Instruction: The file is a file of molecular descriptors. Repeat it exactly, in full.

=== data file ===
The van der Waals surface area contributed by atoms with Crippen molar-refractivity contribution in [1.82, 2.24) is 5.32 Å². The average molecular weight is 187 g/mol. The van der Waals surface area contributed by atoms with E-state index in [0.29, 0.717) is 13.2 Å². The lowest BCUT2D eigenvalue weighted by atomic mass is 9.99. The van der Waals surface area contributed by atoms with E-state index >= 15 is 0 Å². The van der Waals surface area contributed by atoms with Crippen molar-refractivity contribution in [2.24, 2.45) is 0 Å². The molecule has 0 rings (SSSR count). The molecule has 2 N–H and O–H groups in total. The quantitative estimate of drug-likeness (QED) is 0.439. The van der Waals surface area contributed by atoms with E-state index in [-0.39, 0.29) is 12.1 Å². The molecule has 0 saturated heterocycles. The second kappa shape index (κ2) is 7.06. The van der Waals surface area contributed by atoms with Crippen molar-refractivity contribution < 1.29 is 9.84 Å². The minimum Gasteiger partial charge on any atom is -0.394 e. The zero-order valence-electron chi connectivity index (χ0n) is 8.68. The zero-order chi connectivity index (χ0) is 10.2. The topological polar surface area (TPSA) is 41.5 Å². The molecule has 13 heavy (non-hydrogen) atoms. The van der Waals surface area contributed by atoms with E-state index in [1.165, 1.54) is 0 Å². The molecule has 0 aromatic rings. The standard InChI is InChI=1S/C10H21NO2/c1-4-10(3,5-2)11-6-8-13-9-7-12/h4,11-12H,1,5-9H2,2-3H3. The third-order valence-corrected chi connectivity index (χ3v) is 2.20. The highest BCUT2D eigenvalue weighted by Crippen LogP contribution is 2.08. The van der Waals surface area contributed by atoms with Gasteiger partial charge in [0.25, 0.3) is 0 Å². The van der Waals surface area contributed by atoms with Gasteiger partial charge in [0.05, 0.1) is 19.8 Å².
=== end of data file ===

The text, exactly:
The van der Waals surface area contributed by atoms with Crippen molar-refractivity contribution in [1.82, 2.24) is 5.32 Å². The average molecular weight is 187 g/mol. The van der Waals surface area contributed by atoms with E-state index in [0.29, 0.717) is 13.2 Å². The lowest BCUT2D eigenvalue weighted by atomic mass is 9.99. The van der Waals surface area contributed by atoms with E-state index >= 15 is 0 Å². The van der Waals surface area contributed by atoms with Crippen molar-refractivity contribution in [2.24, 2.45) is 0 Å². The molecule has 0 rings (SSSR count). The molecule has 2 N–H and O–H groups in total. The quantitative estimate of drug-likeness (QED) is 0.439. The van der Waals surface area contributed by atoms with E-state index in [-0.39, 0.29) is 12.1 Å². The molecule has 0 saturated heterocycles. The second kappa shape index (κ2) is 7.06. The van der Waals surface area contributed by atoms with Crippen molar-refractivity contribution < 1.29 is 9.84 Å². The minimum Gasteiger partial charge on any atom is -0.394 e. The zero-order valence-electron chi connectivity index (χ0n) is 8.68. The zero-order chi connectivity index (χ0) is 10.2. The topological polar surface area (TPSA) is 41.5 Å². The molecule has 13 heavy (non-hydrogen) atoms. The van der Waals surface area contributed by atoms with E-state index in [1.165, 1.54) is 0 Å². The molecule has 0 aromatic rings. The standard InChI is InChI=1S/C10H21NO2/c1-4-10(3,5-2)11-6-8-13-9-7-12/h4,11-12H,1,5-9H2,2-3H3. The third-order valence-corrected chi connectivity index (χ3v) is 2.20. The highest BCUT2D eigenvalue weighted by Crippen LogP contribution is 2.08. The van der Waals surface area contributed by atoms with Gasteiger partial charge in [0.25, 0.3) is 0 Å². The van der Waals surface area contributed by atoms with Gasteiger partial charge in [0.05, 0.1) is 19.8 Å².